But knowing the science is not enough. Just as important is finding a way for others to understand. My ride for glaciers, during which I completed more than 3,000 kilometres on my road bike, is proof that you can travel and see our beautiful Europe without causing any emissions. 

I don’t mean everyone could cycle from Sweden to Italy, but a lot of people are now cycling and that’s important. For winter sport and for tourism in general, Protect Our Winters wants to spread the message that travelling and especially flying is a substantial cause of CO2 emissions. It is important for us to do winter sports and to visit our favourite places, but only through sustainable travel, for example by train or at least four in a car. Building a new airport close to the ski resort just to enable one-day skiing – as some have planned to do – is not the best idea.

During my ride, a deadly avalanche hit Marmolada in Italy. I will never forget the date: 3rd of July. It was 10 degrees at 3,300 metres on that mountain. The temperature had been above zero for 23 days in a row. That should never happen – it’s far too high. This hot weather was the final trigger for the ice collapse. It was terrible to see what happened, and my ride became even more important for me. 

There’s a video on Instagram that shows the ice and rocks crashing down. Those 10 people who died didn’t have a chance. But in this video, you see two people close to it – at a certain point one turns to the other and they embrace. They are so sure they are going to die. The avalanche misses them by about 10 metres. It made me want to cry. 

I started my journey from Falun, which is in central northern Sweden. It was fantastic to see the countryside as I rode. Sweden has a lot of space, forests and clearings where you can even see moose. It all reminded me of my country’s Viking history. 

I took part in a night time race called Vätterrundan, around one of the biggest lakes in Sweden. It was a 315-km detour that took me 12 hours. It rained for nearly the whole time and I rode into a head wind for 150 km while going south – climate change isn’t always about heat. It was terrible, but when you’re wet, you’re wet, it doesn’t matter anymore. I was glad to get around, since of the 12,000 starters nearly 2,000 quit due to the bad conditions.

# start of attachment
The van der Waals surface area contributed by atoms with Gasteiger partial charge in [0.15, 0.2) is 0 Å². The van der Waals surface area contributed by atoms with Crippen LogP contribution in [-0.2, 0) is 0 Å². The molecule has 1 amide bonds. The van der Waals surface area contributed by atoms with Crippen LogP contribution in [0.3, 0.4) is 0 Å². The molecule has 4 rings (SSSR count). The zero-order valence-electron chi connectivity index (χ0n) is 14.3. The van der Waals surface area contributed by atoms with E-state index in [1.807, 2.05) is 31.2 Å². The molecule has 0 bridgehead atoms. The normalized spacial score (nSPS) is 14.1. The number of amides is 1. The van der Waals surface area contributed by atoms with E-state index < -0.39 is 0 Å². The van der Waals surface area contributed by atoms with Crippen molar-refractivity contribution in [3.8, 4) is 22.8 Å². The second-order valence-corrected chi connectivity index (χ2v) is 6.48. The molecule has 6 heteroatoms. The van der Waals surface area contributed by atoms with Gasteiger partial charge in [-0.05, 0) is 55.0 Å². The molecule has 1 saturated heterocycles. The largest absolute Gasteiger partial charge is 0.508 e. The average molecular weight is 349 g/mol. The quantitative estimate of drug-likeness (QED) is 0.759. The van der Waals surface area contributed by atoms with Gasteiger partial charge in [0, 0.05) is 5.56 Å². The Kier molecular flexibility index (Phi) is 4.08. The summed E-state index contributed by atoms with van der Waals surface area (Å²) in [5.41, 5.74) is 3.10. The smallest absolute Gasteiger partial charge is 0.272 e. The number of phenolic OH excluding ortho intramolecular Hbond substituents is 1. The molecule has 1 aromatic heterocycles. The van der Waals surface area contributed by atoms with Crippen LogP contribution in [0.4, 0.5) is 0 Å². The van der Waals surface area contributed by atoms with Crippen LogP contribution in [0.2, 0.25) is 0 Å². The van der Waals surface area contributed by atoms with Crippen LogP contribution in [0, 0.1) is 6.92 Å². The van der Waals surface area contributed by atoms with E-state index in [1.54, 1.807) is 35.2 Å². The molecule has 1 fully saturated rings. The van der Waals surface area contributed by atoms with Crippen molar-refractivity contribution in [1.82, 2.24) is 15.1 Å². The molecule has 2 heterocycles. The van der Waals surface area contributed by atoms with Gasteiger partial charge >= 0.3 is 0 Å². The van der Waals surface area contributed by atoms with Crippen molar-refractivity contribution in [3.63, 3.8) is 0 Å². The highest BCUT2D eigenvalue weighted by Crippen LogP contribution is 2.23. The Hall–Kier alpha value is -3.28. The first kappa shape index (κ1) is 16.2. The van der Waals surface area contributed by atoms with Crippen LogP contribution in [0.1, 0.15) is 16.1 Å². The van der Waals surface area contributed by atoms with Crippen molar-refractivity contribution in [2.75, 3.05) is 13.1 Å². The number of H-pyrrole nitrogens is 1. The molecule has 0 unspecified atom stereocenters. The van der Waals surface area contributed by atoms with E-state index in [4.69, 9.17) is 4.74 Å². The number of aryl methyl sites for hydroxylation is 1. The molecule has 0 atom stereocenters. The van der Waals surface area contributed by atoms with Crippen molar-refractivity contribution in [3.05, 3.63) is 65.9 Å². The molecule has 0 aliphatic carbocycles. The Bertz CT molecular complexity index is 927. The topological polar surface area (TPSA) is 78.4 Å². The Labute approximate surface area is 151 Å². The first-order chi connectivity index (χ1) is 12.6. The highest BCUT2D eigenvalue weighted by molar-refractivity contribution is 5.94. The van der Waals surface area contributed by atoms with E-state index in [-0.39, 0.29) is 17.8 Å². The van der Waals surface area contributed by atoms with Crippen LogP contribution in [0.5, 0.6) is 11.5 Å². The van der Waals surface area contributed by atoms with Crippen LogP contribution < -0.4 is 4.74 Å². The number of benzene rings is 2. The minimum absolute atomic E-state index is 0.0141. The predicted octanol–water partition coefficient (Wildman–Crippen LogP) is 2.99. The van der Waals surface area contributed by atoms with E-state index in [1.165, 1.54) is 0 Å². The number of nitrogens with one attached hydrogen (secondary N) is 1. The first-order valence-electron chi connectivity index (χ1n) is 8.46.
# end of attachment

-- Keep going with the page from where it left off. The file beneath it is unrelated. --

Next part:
Riding through Denmark was a joy – this is a country with a long cycling tradition and good cycle paths, which often ran beautifully close to the sea. A seam of agricultural land ran through Sweden, Denmark and continued into northern Germany. It was interesting to compare the different ripening stages of crops as I moved south. A whole day filled with a wonderful scent of strawberries lightened up the cycling. The landscape around Thüringen was beautiful with its historic villages. 

The long, seemingly never-ending ride along the Elbe ran through nature reserves and it was in one of these that an eagle with a half-eaten hare flew right over my head. Along the river, the local authorities had built walls to protect the river from flooding due to climate change. The mostly flat terrain with just a few hills took me down to Heidelberg and Strasbourg, where I had a great meeting with the Protect Our Winters France team. They rode with me for 100kms the day after.

Arriving in Strasbourg

When I reached the Black Forest, the climbing began towards Switzerland, and after Lake Konstanz I had a day riding at high speed with a strong tailwind south towards the start of the Alps. Here again, there were protective barriers on both sides of the Rhine, built as a result of climate change. Now, dry periods are followed by intense rain and flooding.

During my ride, I didn’t go to the top of any glaciers. I would do this only at the end in Alagna, and obviously without a bike – it’s too dangerous to cycle up. You do not reach an altitude of 3,000m with a bike, but I did cycle over the San Bernardino, the high mountain pass that takes you from Switzerland to Italy. The cars go through the tunnel, but we cyclists can enjoy the beauty of nature over the pass. It turned out to be quite easy climb up to 2,100 metres. I saw no or very little snow at the top. There was no snow or glacier ice.

The San Bernardino pass

The heatwave struck me physically when I came south of the Alps. It was incredibly hot descending towards Lago Maggiore. I could never have done this trip through Europe with the temperatures that I encountered south of the Alps. I would have had to plan very differently, getting up really early and resting under a tree for 4-5 hours in the middle of the day.